Try this simple test:

 


“If your child by end of Year 2 can't answer 100 - 37 correctly, mentally, in about 2 seconds, they have a problem.”-  Specialist Maths Tutor Kim Morley 

 

Window of opportunity


Mr Morley says there is a crucial window of opportunity in mathematics development that most schools and parents miss. If your child has a problem, Mr Morley recommends to look at diet – and any other issues - to make sure that your child is physically and mentally in good shape to engage in learning.  Then seek help, earlier rather than later:


“Seek professional help early in Year 3 if possible, as they will be unlikely to ‘catch up’ without serious intervention and will probably never enjoy maths.”


While admitting that much of this is our school system's fault, and some children are affected by behavioural and other learning disabilities which compound the problem: “Cover all bases and seek help before Year 6 or 7 if possible. Don't be "fobbed off" with platitudes, Aussie kids (overall) are a long way behind the top five countries in mathematics achievement at Year 4 level." (7)


What parents can do


STEP 1


A two week additive free trial
can show you whether certain additives are causing a problem. See how to do it in our factsheet “Eating for Success” and more below (8)


STEP 2


Elimination diet.
For some children, avoiding additives is not enough. Natural food chemicals called salicylates, amines and glutamates could be causing problems and a full elimination diet could be more effective (9), as in this story:


"Last year I put my 8 yo son on the elimination diet.  Before the diet, he was in trouble at school every day, he was argumentative, angry, hyperactive , his behaviour was negative and every day was a huge struggle. After discovering that he reacts severely to preservatives, colours, salicylates and amines, his overall wellbeing has completely changed.


"Not only is the household a much calmer place now, also so is his class room. He would have been considered one of the naughtiest children in the class but now he is achieving amazing results at school. He competed in the National Maths Competition and got a distinction (finished in the top 11 % in all of Australia), he also achieved very highly in the Naplan.

 
"Not only is he a much happier boy, so are his siblings and both my husband and I. Not only has this diet given him a much better chance for a successful future, he is living testimony that this diet is truly life changing".  -  from story 1201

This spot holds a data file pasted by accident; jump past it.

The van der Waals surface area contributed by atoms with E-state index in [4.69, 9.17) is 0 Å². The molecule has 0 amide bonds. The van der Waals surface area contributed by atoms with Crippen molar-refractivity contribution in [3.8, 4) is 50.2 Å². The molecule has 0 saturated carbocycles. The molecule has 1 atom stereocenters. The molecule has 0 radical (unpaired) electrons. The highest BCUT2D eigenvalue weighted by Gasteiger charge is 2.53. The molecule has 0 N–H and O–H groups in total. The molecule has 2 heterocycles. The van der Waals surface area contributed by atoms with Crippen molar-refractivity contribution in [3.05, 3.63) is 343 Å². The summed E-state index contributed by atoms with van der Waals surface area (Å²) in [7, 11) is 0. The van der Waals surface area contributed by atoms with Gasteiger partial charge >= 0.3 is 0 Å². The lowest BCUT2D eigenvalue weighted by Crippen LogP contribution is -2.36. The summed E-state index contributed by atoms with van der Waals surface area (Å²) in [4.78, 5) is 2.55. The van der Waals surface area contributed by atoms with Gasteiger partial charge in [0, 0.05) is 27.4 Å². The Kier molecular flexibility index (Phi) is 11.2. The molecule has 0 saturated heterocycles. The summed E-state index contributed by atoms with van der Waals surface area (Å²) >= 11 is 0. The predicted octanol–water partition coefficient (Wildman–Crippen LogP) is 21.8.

See Introduction to food intolerance 


STEP 3: Seek help


If your child has suffered from significant learning delays in maths due to years of inattention, consider private tutoring to help them catch up as recommended by Mr Morley, www.smathtutors.com.au


canstockphoto10447937


References and further reading


Asian countries top achievement tables

1. OECD report http://www.smh.com.au/national/education/oecd-education-rankings-show-australia-slipping-asian-countries-in-the-lead-20150525-gh94eu.html#ixzz3y7zN6QSE


2. Grade 4 maths
from TIMSS and PIRLS reports http://timssandpirls.bc.edu/timss2011/downloads/T11_IR_M_Chapter2.pdf


Inattention or loss of concentration is a main effect of food additives


http://www.fedup.com.au/images/stories/Stevenson2008.pdf


3. Rowe KS, Rowe KJ.  Synthetic food coloring and behavior: a dose response effect in a double-blind, placebo-controlled, repeated-measures study.  J Pediatr. 1994 Nov;125(5 Pt 1):691-8. http://www.fedup.com.au/images/stories/Rowe1994.pdf


4. McCann D et al Food additives and hyperactive behaviour in  3-year-old and 8/9-year-old children in the community: a randomised, double-blinded, placebo controlled trial. Lancet, 2007;370, 1560-1567.  http://www.southampton.ac.uk/psychology/research/impact/food_additives.page


Schools remove additives & test results improve


5. A 1986 study in 803 NY schools: Schoenthaler SJ and others. The impact of a low food additive and sucrose diet on academic performance in 803 New York City public schools. International Journal of Biosocial Research, 1986 (8)2:185-195. http://fedup.com.au/images/stories/NewYorkCityPublicSchools.pdf


6. School leaps up the leagues table by Susie Steiner, The London Times, Thursday 20th May 99, News page 7. See our factsheet Schools go low additive


7. Kim Morley, Specialist Math Tutors 
0498 183 264   This email address is being protected from spambots. You need JavaScript enabled to view it.    www.smathtutors.com.au


8. Eating for Success factsheet

How to start failsafe eating  

Free Failsafe Booklets  


For more information about avoiding additives:

The bread preservative 282 can now be called cultured dextrose or Cultured ANYTHING

 All natural annatto (160b) is worse than artificial colours for some people

 129 ways to add MSG and fool consumers


9. Elimination diet

Introduction to food intolerance

How to start failsafe eating
  

Free Failsafe Booklets